• If you lost access to your work network, how might it change your access to the information you would need to answer the questions above? So often, we assume we would be able to access the network or Internet to get the information we need – in fact, that may be the first thing to go wrong.

How you approach these questions may depend on how much you and your office are working in a remote, telework, or in-person environment.  More distributed workforces mean that offices need new ways to account for people and manage local or distant events involving employees.  This makes the “emergency pause and reflection” exercise above worth doing periodically or when conditions significantly change.

For more on workplace safety, Pryor offers several training options in the OSHA and Workplace Safety category.  Human Resource professionals can also learn about compliance with different workplace safety regulations and requirements.

Pop Quiz:  10 Questions

Here are 10 “Yes/No” questions to answer to do a pulse check on your level of emergency preparedness on an everyday basis.

  1. If your cell phone charged at a more than 50% level right now?
  2. If you have a car, is the gas tank more than 50% full?
  3. Do you have a list of emergency contacts listed somewhere visible in your home?
  4. Do you have emergency contacts marked on your phone or on you when outside your home?
  5. Do you have an emergency medical directive and do your emergency contacts know where it is?
  6. Do you have enough cash on you to pay for a cab ride home, from most places you go during a normal day?
  7. Do you have quick access to cash to buy food, water and emergency supplies to last 1-2 days?
  8. Do you know how to determine if there has been a local emergency that is impacting your water or power supply?
  9. If you had to leave town for 2-3 days, do you know where you would go within 5 miles (emergency shelter), 50 miles (temporary evacuation), or within 200 miles (longer-term relocation)?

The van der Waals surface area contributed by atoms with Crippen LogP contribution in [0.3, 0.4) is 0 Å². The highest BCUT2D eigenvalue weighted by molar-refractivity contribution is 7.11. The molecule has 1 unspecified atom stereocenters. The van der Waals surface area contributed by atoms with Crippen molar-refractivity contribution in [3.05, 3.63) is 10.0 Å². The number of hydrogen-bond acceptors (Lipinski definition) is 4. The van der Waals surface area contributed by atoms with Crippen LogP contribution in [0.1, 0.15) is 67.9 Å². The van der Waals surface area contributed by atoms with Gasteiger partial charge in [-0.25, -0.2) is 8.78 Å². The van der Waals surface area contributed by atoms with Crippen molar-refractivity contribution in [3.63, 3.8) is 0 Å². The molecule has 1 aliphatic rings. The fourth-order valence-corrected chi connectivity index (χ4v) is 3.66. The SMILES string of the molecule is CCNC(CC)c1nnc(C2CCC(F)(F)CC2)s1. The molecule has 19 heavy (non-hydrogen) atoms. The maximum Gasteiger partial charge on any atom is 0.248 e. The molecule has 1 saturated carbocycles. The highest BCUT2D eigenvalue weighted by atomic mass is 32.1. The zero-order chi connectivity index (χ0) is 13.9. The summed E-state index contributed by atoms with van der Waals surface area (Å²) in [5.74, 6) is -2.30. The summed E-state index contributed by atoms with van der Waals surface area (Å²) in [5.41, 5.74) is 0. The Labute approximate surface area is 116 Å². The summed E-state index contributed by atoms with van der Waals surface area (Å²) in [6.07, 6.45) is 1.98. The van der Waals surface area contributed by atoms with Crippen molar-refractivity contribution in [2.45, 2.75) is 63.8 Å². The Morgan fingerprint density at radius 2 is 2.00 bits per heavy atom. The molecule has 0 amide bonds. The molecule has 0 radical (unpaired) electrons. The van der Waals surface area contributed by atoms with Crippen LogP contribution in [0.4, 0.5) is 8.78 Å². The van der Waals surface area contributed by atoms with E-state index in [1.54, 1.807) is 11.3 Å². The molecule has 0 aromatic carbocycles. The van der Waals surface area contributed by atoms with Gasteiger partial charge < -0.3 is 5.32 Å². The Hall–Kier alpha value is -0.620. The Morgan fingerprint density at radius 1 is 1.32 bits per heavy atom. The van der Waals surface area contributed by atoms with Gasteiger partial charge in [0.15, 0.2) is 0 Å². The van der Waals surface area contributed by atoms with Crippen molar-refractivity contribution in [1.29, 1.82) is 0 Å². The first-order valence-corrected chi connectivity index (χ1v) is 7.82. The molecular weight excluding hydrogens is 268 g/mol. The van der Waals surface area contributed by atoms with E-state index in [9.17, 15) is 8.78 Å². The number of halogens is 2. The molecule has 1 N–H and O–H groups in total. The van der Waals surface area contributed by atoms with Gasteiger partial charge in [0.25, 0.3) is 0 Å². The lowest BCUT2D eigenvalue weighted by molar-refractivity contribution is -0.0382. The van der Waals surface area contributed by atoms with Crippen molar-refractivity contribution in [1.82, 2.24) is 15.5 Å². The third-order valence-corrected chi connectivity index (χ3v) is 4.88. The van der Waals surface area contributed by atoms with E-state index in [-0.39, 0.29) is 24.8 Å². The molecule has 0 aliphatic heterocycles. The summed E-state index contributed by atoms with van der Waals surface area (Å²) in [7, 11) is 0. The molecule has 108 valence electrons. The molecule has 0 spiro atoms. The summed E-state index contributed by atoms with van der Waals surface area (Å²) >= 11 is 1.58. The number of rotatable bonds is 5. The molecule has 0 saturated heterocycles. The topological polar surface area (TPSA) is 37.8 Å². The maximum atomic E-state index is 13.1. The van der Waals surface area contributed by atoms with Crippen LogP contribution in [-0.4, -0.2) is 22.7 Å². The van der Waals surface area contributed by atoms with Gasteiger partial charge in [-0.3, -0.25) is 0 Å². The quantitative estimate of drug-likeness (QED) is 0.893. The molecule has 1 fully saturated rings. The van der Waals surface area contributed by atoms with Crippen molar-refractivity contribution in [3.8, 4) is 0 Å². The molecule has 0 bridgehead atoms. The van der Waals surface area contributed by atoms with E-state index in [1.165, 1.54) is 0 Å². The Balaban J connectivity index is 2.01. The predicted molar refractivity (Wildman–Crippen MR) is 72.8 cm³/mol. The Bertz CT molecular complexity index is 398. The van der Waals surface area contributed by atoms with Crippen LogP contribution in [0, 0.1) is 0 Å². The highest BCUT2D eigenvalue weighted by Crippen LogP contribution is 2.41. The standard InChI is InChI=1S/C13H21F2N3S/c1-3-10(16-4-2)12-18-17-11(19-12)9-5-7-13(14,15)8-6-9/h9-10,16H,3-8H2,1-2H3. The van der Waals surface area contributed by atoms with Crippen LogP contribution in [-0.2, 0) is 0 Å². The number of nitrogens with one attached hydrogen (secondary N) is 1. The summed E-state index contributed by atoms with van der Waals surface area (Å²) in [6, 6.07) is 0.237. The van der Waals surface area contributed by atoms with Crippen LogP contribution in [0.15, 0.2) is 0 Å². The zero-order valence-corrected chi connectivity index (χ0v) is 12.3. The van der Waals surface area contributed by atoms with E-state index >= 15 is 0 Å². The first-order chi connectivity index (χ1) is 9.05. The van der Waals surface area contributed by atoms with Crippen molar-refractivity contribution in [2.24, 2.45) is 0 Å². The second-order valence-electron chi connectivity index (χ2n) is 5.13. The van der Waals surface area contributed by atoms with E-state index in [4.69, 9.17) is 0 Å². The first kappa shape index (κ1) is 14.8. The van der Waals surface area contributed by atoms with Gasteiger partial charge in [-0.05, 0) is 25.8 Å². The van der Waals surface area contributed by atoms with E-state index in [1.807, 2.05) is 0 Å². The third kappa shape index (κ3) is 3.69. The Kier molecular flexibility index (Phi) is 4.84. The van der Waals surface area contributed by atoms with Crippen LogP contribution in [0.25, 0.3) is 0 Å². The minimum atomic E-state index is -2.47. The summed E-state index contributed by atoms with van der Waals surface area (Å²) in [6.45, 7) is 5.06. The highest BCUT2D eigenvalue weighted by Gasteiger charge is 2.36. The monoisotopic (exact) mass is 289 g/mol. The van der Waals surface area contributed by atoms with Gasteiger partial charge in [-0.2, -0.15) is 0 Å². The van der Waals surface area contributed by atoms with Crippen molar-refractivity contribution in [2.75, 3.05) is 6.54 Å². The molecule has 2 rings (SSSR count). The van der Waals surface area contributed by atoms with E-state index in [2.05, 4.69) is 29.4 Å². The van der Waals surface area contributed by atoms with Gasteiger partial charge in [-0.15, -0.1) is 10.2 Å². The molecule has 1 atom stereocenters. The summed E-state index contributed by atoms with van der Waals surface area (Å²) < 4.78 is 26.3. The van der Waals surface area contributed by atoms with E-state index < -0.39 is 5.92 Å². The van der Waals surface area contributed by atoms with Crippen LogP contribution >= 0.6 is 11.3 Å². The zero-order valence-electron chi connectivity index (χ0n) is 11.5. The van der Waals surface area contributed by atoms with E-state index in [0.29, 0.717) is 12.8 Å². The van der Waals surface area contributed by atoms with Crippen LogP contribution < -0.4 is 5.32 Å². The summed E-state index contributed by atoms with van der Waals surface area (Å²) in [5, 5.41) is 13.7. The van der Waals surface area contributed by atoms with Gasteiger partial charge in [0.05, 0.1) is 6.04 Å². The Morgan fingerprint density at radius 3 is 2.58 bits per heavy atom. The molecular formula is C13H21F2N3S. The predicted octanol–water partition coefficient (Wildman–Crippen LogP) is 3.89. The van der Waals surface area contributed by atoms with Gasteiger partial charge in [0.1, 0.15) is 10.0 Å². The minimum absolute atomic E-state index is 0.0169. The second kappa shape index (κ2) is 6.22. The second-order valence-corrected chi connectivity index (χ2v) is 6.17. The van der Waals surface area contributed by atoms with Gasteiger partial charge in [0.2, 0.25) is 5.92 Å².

10. Do you have a list of things to take with you if you had just 10 minutes to vacate your home?

The more “Yes” answers, the better you are generally prepared for an emergency.  If you had a lot of “No” answers, think of just one or two easy changes you could make to increase your preparedness level.

Living a Prepared Life

On a very practical level, how we live our everyday lives can help improve our emergency preparedness.  Our organizational skills, general resilience level, ability to stay emotionally regulated – these are all areas that support us both when things are going well and when emergencies occur.

Here are some general tips for building resilience for an emergency:

  • Stay Healthy: Maintaining your physical and mental health can help us better cope with emergencies. This includes regular exercise, healthy eating, managing stress, getting enough sleep and seeking support when needed.
  • Have a Standard Life Rhythm: It may seem counter-intuitive, but having a regular schedule and patterns gives you a baseline cadence that can help you in an emergency. This is because you can better access your muscle memory, so you know what may be impacted and what should come next when things go awry.
  • Stay Flexible and Adaptable: Staying attuned to the world around you – and learning to be more present in the moment – can help you be more flexible and adaptable in an emergency.  When an emergency happens, make a mental note that you will need to plan to be flexible, so you can adjust your plans and actions based on the evolving situation.
  • Help Others and Build a Community Network: Establishing a regular pattern of helping others, even when there is no emergency builds your network and resilience when things go wrong – either for others or yourself. Individual acts of kindness build community, which can be invaluable in times of stress when you too may need some help.
  • Continued Learning: Keep yourself updated on relevant community resources. If you have aging relatives, start early to understand options should an emergency lead to longer or more-intense support needs. Being more knowledgeable will help you be better prepared in an emergency.

Browse our offerings in Personal Development for resources and tools to support stress management, emotional intelligence, project and time management, communication, goal-setting and more.